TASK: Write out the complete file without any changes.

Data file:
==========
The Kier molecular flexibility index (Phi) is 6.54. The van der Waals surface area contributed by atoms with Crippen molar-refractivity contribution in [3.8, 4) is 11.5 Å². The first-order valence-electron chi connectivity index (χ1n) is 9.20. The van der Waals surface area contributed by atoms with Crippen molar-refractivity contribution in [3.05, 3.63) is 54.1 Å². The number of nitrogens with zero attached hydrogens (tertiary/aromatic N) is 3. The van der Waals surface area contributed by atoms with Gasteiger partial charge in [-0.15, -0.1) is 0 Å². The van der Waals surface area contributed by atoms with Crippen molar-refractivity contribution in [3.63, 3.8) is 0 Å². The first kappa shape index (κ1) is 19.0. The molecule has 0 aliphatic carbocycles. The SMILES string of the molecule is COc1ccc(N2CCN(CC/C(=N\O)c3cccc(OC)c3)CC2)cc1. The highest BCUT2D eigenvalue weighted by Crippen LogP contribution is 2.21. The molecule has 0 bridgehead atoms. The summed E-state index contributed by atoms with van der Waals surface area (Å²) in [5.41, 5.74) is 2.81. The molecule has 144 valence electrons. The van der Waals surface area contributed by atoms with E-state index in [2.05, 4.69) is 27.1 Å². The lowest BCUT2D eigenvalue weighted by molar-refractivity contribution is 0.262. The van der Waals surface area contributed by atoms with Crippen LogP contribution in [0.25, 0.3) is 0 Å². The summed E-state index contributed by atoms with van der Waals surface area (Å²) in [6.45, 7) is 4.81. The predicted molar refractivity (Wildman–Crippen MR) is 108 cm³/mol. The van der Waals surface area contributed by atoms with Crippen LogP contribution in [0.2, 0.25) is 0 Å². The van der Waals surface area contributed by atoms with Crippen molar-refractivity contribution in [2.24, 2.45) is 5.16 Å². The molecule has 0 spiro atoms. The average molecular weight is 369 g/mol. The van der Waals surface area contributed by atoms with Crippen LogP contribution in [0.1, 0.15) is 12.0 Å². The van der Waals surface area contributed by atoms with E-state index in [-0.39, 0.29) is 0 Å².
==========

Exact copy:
The Kier molecular flexibility index (Phi) is 6.54. The van der Waals surface area contributed by atoms with Crippen molar-refractivity contribution in [3.8, 4) is 11.5 Å². The first-order valence-electron chi connectivity index (χ1n) is 9.20. The van der Waals surface area contributed by atoms with Crippen molar-refractivity contribution in [3.05, 3.63) is 54.1 Å². The number of nitrogens with zero attached hydrogens (tertiary/aromatic N) is 3. The van der Waals surface area contributed by atoms with Gasteiger partial charge in [-0.15, -0.1) is 0 Å². The van der Waals surface area contributed by atoms with Crippen molar-refractivity contribution in [3.63, 3.8) is 0 Å². The first kappa shape index (κ1) is 19.0. The molecule has 0 aliphatic carbocycles. The SMILES string of the molecule is COc1ccc(N2CCN(CC/C(=N\O)c3cccc(OC)c3)CC2)cc1. The highest BCUT2D eigenvalue weighted by Crippen LogP contribution is 2.21. The molecule has 0 bridgehead atoms. The summed E-state index contributed by atoms with van der Waals surface area (Å²) in [5.41, 5.74) is 2.81. The molecule has 144 valence electrons. The van der Waals surface area contributed by atoms with E-state index in [2.05, 4.69) is 27.1 Å². The lowest BCUT2D eigenvalue weighted by molar-refractivity contribution is 0.262. The van der Waals surface area contributed by atoms with Crippen LogP contribution in [0.25, 0.3) is 0 Å². The summed E-state index contributed by atoms with van der Waals surface area (Å²) in [6.45, 7) is 4.81. The predicted molar refractivity (Wildman–Crippen MR) is 108 cm³/mol. The van der Waals surface area contributed by atoms with Crippen LogP contribution in [0.2, 0.25) is 0 Å². The van der Waals surface area contributed by atoms with Crippen molar-refractivity contribution in [2.24, 2.45) is 5.16 Å². The molecule has 0 spiro atoms. The average molecular weight is 369 g/mol. The van der Waals surface area contributed by atoms with Crippen LogP contribution in [0.1, 0.15) is 12.0 Å². The van der Waals surface area contributed by atoms with E-state index in [-0.39, 0.29) is 0 Å².